If you took a minute to think back and pick your favorite conference talk, I have no idea what it was about, but I bet the talk was designed to tell a story. Likewise, I bet your favorite book, even if it’s non-fiction, is lanced through by a crisp, continuous narrative. If you wanted to explain your best or worst job, I bet you’d start by telling a story that captures the experience.
Humans love stories, which makes stories a powerful medium of communication, and like all powerful things, they can be used for both good and ill. The good is obvious – to teach, to communicate, to share. The ill is perhaps more subtle: folks are more likely to believe a lie wrapped in a clever narrative than they are to believe a messily articulated truth.
What’s genuinely scary is that almost every story we consume is created by folks pursuing a specific commercial, political or social objective. There are few markets for the truth, and any story widely told was originally intended to either sell you something, glow someone up, or to move towards a specific cause.
Our love of stories misshapen into the means of manipulation.
Carefully designed stories travel across many conduits. Mass media is owned by an increasingly small number of firms who control broad swaths of the television and radio. Technology is enabling governments to publish and rewrite information on the fly. Social networks are monetizing the micro-targeted delivery of propaganda into the hands of folks intent on undermining democracy itself.
While this is happening at the largest scales – countries, governments, society – it also happens at much smaller scales, including the narratives that define each industry’s history. In the technology industry, crafted narratives minimized and more recently excavated women’s critical roles in computing. This collation and editing of stories into a common history is an active process that’s happening around us, and one that that we can contribute to.
I think about this when I hear stories from someone about say some facet of Uber’s progression or Yahoo’s moderately tragic collapse. Preventing inaccurate stories is a superset of the someone’s wrong on the internet problem, but whenever I hear stories where I had some peripheral involvement, I think about how delightful it would be to have more versions of these stories out there. Versions which are not told with a deep profit motive and with only a modest polishing of the author’s own actions and involvement.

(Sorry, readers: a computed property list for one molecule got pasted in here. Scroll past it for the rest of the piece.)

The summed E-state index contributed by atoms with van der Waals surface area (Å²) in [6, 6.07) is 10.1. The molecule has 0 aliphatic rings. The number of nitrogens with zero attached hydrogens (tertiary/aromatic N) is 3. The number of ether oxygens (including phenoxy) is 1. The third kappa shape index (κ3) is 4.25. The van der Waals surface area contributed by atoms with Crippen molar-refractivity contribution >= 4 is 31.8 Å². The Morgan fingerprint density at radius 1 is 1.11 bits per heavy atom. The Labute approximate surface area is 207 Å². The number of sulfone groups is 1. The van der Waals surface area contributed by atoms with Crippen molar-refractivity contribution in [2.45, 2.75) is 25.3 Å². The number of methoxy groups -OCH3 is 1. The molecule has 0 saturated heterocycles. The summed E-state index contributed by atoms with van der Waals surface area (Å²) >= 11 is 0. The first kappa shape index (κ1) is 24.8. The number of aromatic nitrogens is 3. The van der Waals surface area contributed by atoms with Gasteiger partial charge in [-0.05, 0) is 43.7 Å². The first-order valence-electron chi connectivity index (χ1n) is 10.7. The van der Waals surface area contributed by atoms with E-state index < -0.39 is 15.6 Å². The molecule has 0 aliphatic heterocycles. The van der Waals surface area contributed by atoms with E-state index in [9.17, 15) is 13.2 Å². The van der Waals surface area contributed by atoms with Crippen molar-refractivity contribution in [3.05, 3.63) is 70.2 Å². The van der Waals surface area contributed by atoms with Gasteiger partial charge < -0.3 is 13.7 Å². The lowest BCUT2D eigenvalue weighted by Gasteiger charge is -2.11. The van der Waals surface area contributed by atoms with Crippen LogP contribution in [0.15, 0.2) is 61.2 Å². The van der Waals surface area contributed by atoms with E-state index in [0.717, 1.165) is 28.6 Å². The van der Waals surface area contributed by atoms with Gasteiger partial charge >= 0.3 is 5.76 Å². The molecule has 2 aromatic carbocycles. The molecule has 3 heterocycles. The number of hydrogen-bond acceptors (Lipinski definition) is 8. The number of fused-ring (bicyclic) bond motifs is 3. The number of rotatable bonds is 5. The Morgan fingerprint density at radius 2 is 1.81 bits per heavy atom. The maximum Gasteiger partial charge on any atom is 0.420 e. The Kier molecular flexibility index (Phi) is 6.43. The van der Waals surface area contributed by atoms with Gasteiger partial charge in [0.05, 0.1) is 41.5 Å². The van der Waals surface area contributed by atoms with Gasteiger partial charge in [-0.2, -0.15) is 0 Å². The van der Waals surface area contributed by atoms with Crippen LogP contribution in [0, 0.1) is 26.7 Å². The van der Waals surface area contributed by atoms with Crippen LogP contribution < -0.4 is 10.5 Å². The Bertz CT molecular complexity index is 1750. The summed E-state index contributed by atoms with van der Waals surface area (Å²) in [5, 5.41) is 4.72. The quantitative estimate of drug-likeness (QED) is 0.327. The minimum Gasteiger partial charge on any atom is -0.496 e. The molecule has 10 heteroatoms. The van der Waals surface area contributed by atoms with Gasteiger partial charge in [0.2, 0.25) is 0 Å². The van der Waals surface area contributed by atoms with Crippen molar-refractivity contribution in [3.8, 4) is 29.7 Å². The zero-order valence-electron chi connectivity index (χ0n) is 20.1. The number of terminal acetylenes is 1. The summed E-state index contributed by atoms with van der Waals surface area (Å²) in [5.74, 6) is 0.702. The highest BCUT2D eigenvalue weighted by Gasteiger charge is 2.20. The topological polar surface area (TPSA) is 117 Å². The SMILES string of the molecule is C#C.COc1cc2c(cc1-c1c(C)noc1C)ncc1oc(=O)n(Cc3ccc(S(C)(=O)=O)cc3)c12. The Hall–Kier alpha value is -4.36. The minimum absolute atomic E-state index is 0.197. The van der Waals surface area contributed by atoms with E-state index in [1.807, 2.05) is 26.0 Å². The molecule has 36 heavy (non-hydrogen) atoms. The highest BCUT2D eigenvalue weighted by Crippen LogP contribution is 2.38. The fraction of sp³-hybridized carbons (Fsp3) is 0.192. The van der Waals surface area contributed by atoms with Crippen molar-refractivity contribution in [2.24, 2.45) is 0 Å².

Yet, I consistently find that folks only share their most interesting stories in private. The risk is too high to share them in public. They’re afraid of offending the folks that hold the keys to success. Afraid of losing their employment, of retaliation, of industry blackballs.
It takes an immense level of privilege to feel safe – or courage to disregard the consequences – when writing stories about events that reveal that folks would prefer forgotten. Despite all my privilege, my most interesting stories remain unwritten, accessible only if we happen to work together or sit down to share a meal. This is one of the few redeeming qualities of failed companies, and why most of my written stories are about companies that no longer exist: there are few people around to protect the company’s image. This is why the “company postmortem” genre of blog posts is so active and engaging – folks take the opportunity to tell their truth.
There are arguments to be made that it doesn’t matter if accurate narratives prevail in the carefully managed economy of stories, but I think it does. Folks with limited story access spend years of their lives working at challenged companies and with problematic people, despite folks “in the know” being well aware of the issues. Whisper networks are an effective means of distribution, but not all folks have access to the appropriate whisper networks to retrieve a given story or are even aware they ought to be asking the question.
Perhaps more importantly, subsequent generations model themselves after the myths we hand down to them. Uber’s principled confrontation with the law and margin-eviscerating approach to growth have been replicated by an entire generation of startups, most of which started high on ambition and whose employees will walk away with considerably less than they were promised.
The same applies for legends of individual success. The most memorable part of Bad Blood for me was Elizabeth Holmes’ rapidly shifting management style based on emulating the latest chapter she’d read in Walter Isaacson’s Steve Jobs. Folks are surprisingly literal recreators of such creation myths, faithfully reenacting the stories we tell about how impressive folks become successful. The danger is that these stories are always too simplified, incomplete and misleading to follow. Some folks are starting with immense privilege, others are taking individual credit for work done by large teams or organizations, others are very lucky, others ellide intermediate failures out of the path to eventual success. Regardless of the motivation, faithful recreations of myth is much more likely to give you burnout than to burnish your career.
So, what should we start doing differently? There are many good answers out there, but mine is that we should write more of our own stories, and when possible write them in public. Write them before you forget. Don’t write them with a chip on your shoulder, just write. Story by story, we can build our communal histories, slowlying stitch them together into a broader, more representative narrative.